With society’s addiction to their digital devices (think computers, tablets, e-readers, smart phones and televisions) more and more people are complaining about eye strain; so much so, that eye experts have dubbed the condition Computer Vision Syndrome (CVS).
The eye’s natural focal point is about 20 feet from the face but most people sit only two feet (or less) from a computer screen. This causes eye muscles to continually contract in order to redirect focus resulting in CVS.
“Everything we’re looking at now is at arm’s distance from us,” explains Kamloops optometrist Dr. Robbin Shamenski. “When the eyes have to be focused on a consistent distance for longer than they want to, they’ll go in and out of focus and they’ll become strained.”
Symptoms of CVS include increased migraines, blurry vision, near-sightedness and dry eyes. Studies show that the average person blinks 16 times per minute, sweeping away debris and keeping eyes well moistened for optimum performance. When enthralled with whatever’s on their computer screen, however, most people only blink 6 times a minute, causing dry and irritated eyes.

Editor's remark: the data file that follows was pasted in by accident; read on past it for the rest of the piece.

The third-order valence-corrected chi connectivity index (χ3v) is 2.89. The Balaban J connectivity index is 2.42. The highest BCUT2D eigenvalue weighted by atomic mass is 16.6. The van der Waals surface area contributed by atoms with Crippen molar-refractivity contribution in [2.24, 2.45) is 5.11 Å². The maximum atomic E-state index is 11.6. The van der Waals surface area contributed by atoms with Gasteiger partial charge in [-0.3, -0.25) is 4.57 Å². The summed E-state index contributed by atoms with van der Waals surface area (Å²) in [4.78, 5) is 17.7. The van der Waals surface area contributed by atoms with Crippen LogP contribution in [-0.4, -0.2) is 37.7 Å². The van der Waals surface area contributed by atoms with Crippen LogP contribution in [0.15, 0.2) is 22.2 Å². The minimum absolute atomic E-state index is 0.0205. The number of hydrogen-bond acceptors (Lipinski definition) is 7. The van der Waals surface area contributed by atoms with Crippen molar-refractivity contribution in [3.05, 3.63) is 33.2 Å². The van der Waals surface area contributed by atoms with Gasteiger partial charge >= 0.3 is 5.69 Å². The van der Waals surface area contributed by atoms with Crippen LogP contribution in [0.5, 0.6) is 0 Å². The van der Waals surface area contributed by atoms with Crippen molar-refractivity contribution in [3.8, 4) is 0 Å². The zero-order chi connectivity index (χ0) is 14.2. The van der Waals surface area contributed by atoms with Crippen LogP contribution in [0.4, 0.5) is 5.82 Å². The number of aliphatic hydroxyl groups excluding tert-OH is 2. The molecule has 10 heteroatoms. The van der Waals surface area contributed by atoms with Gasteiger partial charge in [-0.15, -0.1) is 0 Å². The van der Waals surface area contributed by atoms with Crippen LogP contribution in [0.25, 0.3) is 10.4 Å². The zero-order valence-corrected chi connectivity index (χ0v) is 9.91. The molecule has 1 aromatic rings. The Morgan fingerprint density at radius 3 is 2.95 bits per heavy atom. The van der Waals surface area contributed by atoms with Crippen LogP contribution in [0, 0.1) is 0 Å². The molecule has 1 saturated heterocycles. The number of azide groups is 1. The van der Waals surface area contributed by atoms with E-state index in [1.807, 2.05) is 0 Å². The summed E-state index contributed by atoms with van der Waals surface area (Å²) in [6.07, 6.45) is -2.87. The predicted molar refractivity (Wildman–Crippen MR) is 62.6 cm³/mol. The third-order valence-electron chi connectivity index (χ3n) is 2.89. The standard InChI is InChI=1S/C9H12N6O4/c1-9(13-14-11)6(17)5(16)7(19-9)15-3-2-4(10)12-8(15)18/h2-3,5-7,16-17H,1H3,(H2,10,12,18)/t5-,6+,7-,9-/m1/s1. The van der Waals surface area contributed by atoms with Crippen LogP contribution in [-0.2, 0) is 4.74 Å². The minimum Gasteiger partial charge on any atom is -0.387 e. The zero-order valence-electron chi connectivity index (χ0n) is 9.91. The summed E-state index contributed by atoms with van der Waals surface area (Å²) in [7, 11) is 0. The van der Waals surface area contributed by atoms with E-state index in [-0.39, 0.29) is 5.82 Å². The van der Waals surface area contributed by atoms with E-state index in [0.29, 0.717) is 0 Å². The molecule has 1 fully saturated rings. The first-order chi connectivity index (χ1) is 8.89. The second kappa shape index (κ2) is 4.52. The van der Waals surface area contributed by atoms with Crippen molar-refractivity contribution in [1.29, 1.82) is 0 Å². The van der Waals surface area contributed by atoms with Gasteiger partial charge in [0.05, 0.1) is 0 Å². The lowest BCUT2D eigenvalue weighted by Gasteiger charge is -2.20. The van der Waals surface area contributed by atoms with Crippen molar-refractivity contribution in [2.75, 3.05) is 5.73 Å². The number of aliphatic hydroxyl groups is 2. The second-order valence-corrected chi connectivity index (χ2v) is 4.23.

For those people that spend a huge portion of their lives staring at screens, is there a way to combat CVS?
“Looking away from the screen is the easiest thing,” says Shamenski. “Blinking helps a lot, because when you’re concentrating on something you don’t blink as much. Looking away at a different distance will help with blurry eyes.”
Shamenski also recommends paying a visit to your local optometrist to confirm whether or not your vision has changed, warranting a need for glasses.
“Even people who don’t need glasses can get CVS, so get your eyes checked to see if glasses would solve the problem if blinking and looking away doesn’t,” she says.
While you may not have any choice but to spend hours a day in front of screens, you do have a choice as to how you treat your eyes and, with small breaks, and taking a moment or two throughout the day to gaze off in the distance, you too can keep CVS at bay.